WASHINGTON — Film industry officials, in testimony before a Senate panel, pressed Tuesday for legislation that would require electronics manufacturers to equip their videocassette recorders with a device to prevent the copying of many movie cassettes.
Jack Valenti, president of the Motion Picture Assn. of America, said such a device could be installed for less than 15 cents a unit and would foil "back-to-back" copying, the practice of connecting two video recorders to produce xunauthorized duplicates of a videocassette.
"Unauthorized back-to-back copying is a malevolent threat to the creative future," Valenti said, calling the practice "a deadly virus."
"Every unauthorized copy made from a prerecorded videocassette potentially displaces a sale or rental of a prerecorded videocassette," he said.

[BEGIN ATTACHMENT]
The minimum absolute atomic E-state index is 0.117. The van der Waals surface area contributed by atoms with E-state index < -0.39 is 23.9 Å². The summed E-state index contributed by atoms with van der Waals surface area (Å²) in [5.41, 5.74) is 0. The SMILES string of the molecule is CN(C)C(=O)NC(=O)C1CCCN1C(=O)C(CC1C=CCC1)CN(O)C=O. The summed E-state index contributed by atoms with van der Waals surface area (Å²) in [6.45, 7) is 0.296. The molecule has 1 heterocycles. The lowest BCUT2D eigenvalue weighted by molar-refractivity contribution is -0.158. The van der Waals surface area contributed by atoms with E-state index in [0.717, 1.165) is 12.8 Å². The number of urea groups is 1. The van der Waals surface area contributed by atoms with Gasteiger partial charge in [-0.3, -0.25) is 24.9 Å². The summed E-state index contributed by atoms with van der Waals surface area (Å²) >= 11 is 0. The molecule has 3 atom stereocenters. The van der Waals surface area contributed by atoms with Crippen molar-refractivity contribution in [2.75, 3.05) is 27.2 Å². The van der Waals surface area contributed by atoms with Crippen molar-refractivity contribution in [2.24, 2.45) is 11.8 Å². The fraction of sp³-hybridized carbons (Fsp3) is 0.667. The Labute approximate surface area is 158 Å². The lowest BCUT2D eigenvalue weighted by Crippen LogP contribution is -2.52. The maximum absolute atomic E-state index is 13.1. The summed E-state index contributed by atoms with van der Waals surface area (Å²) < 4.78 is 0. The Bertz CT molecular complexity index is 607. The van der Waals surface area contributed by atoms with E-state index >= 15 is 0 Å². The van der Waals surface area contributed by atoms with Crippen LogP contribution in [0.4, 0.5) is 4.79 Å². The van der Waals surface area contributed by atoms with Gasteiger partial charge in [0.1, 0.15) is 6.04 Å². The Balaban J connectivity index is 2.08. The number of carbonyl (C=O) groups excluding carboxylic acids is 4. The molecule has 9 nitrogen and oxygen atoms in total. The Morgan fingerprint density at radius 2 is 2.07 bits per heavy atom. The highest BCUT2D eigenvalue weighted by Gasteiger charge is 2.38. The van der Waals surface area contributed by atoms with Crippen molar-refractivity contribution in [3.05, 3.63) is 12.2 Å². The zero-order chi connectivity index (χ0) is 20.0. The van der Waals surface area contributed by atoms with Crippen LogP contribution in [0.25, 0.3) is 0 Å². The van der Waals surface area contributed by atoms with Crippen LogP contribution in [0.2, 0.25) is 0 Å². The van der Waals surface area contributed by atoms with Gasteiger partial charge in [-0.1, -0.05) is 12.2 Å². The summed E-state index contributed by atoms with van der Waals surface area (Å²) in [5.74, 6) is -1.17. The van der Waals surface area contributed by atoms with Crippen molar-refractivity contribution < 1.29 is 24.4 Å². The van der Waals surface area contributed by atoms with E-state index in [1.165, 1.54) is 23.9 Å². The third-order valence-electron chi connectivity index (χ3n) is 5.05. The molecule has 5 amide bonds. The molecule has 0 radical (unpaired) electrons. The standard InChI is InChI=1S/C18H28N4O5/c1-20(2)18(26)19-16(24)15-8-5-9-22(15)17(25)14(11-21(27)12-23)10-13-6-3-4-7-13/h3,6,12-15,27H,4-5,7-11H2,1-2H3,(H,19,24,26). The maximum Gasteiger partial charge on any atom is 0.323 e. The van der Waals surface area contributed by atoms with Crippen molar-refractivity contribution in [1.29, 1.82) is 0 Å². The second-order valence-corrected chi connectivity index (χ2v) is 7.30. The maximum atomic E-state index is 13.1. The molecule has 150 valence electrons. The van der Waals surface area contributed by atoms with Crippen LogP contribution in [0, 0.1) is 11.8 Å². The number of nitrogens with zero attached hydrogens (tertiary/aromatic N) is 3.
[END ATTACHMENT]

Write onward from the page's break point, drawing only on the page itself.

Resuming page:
But a VCR manufacturers group asserted that such legislation is unwarranted, saying that the movie industry cannot show that it is suffering losses from movie copying.
"When you can rent a movie for $1, why would it make sense to spend $6 or $8 for a movie rental and a blank tape? In no way are video recorders causing harm to Hollywood producers." Rather, he said, VCRs will provide $1.8 billion in videocassette business for the film industry this year.